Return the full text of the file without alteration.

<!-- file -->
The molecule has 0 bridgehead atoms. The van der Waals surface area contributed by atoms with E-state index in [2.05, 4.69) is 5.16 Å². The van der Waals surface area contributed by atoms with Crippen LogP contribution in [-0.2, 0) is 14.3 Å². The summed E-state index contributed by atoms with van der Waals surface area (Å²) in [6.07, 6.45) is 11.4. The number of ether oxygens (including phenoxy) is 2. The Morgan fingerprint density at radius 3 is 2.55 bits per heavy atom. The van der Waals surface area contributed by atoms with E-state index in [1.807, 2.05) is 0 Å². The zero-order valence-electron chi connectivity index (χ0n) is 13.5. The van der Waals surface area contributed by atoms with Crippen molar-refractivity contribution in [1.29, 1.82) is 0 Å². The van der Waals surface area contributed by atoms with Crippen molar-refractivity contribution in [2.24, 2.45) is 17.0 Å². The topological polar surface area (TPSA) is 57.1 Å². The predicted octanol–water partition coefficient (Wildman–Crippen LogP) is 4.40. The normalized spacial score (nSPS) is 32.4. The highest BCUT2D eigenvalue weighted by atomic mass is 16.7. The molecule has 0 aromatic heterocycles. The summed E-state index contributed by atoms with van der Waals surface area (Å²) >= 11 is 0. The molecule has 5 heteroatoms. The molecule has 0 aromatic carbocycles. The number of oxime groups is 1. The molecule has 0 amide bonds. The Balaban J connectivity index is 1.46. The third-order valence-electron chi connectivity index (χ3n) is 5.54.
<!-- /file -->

The molecule has 0 bridgehead atoms. The van der Waals surface area contributed by atoms with E-state index in [2.05, 4.69) is 5.16 Å². The van der Waals surface area contributed by atoms with Crippen LogP contribution in [-0.2, 0) is 14.3 Å². The summed E-state index contributed by atoms with van der Waals surface area (Å²) in [6.07, 6.45) is 11.4. The number of ether oxygens (including phenoxy) is 2. The Morgan fingerprint density at radius 3 is 2.55 bits per heavy atom. The van der Waals surface area contributed by atoms with E-state index in [1.807, 2.05) is 0 Å². The zero-order valence-electron chi connectivity index (χ0n) is 13.5. The van der Waals surface area contributed by atoms with Crippen molar-refractivity contribution in [1.29, 1.82) is 0 Å². The van der Waals surface area contributed by atoms with Crippen molar-refractivity contribution in [2.24, 2.45) is 17.0 Å². The topological polar surface area (TPSA) is 57.1 Å². The predicted octanol–water partition coefficient (Wildman–Crippen LogP) is 4.40. The normalized spacial score (nSPS) is 32.4. The highest BCUT2D eigenvalue weighted by atomic mass is 16.7. The molecule has 0 aromatic heterocycles. The summed E-state index contributed by atoms with van der Waals surface area (Å²) >= 11 is 0. The molecule has 5 heteroatoms. The molecule has 0 aromatic carbocycles. The number of oxime groups is 1. The molecule has 0 amide bonds. The Balaban J connectivity index is 1.46. The third-order valence-electron chi connectivity index (χ3n) is 5.54.